Native Intelligence: Southern California

SoCal Slack

Story by Noel Nicholas. Photos by Sari Makki-Phillips.

Mānoa native Mitchell Chang spent his teen years glued to a guitar, eventually producing concerts on O‘ahu. “I played classical and flamenco,” he says. “But in the mid-’90s I played a gig where slack key legend John Keawe took the stage right after. Hearing him blew me away. I was so inspired to learn slack key, I went home that night, retuned my guitar and taught myself how to play.” Instantly recognizable, Hawaiian slack key guitar is distinguished by open (“slack”) tunings and melodic fingerpicking that sounds as if more than one guitar is playing. Chang has made a career out of bringing kī hō‘alu (slack key guitar) to Mainland audiences.

After moving to Southern California in 2000, Chang got into the mortgage business, and business was good … until it wasn’t. “When the recession hit I left the industry. I’d been thinking how awesome it would be to have a slack key festival here, but until then I hadn’t had the wherewithal to go for it. I basically cashed out my 401(k) to put the first festival together in January of 2008. When the curtain went up, everyone in the audience went nuts. I’ll never forget that—total chicken-skin moment.”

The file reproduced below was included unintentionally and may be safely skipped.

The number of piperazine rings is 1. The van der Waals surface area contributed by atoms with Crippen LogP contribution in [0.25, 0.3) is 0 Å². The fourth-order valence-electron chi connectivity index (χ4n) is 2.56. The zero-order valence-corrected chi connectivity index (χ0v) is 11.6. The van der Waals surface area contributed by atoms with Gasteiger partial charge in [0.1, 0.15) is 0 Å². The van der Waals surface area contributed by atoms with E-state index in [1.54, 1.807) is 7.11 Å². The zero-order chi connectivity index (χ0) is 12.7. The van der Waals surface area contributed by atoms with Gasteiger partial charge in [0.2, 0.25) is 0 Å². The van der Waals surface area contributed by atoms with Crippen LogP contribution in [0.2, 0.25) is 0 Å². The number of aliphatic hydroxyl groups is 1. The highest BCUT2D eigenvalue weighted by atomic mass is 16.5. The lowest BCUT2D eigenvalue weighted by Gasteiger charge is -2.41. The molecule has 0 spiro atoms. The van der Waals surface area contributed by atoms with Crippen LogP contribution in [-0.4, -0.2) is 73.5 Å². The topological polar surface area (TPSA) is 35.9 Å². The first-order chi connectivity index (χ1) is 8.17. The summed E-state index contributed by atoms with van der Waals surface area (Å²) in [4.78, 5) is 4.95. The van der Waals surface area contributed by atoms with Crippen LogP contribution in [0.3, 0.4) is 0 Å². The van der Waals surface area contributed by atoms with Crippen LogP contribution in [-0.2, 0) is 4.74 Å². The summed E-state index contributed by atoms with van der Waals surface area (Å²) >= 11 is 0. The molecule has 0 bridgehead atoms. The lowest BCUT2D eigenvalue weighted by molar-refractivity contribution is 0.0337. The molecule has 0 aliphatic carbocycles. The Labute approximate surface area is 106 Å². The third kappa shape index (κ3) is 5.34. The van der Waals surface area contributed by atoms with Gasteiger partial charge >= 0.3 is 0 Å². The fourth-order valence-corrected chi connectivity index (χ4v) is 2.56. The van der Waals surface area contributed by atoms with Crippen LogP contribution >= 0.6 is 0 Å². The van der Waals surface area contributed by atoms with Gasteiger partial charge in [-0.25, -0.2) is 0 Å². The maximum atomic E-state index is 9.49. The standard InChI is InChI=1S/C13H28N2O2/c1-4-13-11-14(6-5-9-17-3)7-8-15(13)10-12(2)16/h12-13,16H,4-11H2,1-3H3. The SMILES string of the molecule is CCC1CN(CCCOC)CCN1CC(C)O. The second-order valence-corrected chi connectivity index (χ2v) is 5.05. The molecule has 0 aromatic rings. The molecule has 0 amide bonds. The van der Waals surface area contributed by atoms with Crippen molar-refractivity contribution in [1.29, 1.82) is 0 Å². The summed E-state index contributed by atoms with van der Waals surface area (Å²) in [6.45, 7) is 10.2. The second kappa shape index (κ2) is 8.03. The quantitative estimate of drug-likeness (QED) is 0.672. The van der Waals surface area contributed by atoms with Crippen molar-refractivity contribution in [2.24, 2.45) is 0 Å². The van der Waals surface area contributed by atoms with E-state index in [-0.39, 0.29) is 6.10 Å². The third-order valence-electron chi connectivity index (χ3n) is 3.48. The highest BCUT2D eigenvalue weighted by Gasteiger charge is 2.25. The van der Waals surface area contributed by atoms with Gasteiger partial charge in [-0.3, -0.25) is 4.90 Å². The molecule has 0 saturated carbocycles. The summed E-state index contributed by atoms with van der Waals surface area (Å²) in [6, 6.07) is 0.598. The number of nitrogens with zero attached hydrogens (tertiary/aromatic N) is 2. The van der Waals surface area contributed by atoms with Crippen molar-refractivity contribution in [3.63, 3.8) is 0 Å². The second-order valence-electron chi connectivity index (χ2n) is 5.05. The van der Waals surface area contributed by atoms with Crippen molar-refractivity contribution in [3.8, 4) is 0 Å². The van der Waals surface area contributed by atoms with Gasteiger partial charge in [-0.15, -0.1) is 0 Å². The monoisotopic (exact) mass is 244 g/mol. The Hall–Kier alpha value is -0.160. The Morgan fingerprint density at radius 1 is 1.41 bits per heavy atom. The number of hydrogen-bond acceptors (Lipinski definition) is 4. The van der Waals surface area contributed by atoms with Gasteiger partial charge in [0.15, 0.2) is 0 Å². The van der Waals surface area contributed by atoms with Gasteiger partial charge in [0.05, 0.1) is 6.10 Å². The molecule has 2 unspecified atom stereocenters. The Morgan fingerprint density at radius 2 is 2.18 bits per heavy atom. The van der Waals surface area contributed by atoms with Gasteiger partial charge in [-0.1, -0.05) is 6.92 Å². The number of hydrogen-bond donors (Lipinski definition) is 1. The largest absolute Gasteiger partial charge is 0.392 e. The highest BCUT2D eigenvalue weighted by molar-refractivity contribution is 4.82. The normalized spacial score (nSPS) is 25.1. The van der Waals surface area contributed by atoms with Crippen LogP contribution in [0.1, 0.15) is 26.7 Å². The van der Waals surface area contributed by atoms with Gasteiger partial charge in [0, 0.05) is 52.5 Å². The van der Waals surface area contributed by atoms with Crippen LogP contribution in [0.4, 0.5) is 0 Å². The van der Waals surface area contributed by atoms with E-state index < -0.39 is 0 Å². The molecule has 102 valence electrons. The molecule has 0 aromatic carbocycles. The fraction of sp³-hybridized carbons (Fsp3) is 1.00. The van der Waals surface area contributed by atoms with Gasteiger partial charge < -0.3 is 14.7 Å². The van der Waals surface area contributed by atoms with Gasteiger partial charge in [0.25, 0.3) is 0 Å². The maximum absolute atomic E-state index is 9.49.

This January marks the twelfth annual Southern California Slack Key Festival. The event has the feel of a backyard party, even if it’s indoors; Chang works with Hollywood set designers to create an out-door kani ka pila (jam) in the Redondo Beach Performing Arts Center. Award-winning musicians, singers and some of the Islands’ best hula dancers perform amid sprays of greenery, surfboards and beach chairs. Old-school guitarists like George Kuo and Sonny Lim share the stage with new-school artists like Makana and Jeff Peterson. “I also bring in singers, ‘ukulele players, and hula is integral,” Chang says. “The emphasis is slack key, but it’s an ensemble of Hawai‘i talent.”

This year the two-day festival opens with a public “Island Marketplace” on January 19, followed by the concert the next day. “It’s become a kind of reunion space for people,” Chang says. “Family members and old friends living in different places come together here every year and make a weekend out of it. It’s pretty neat to see.”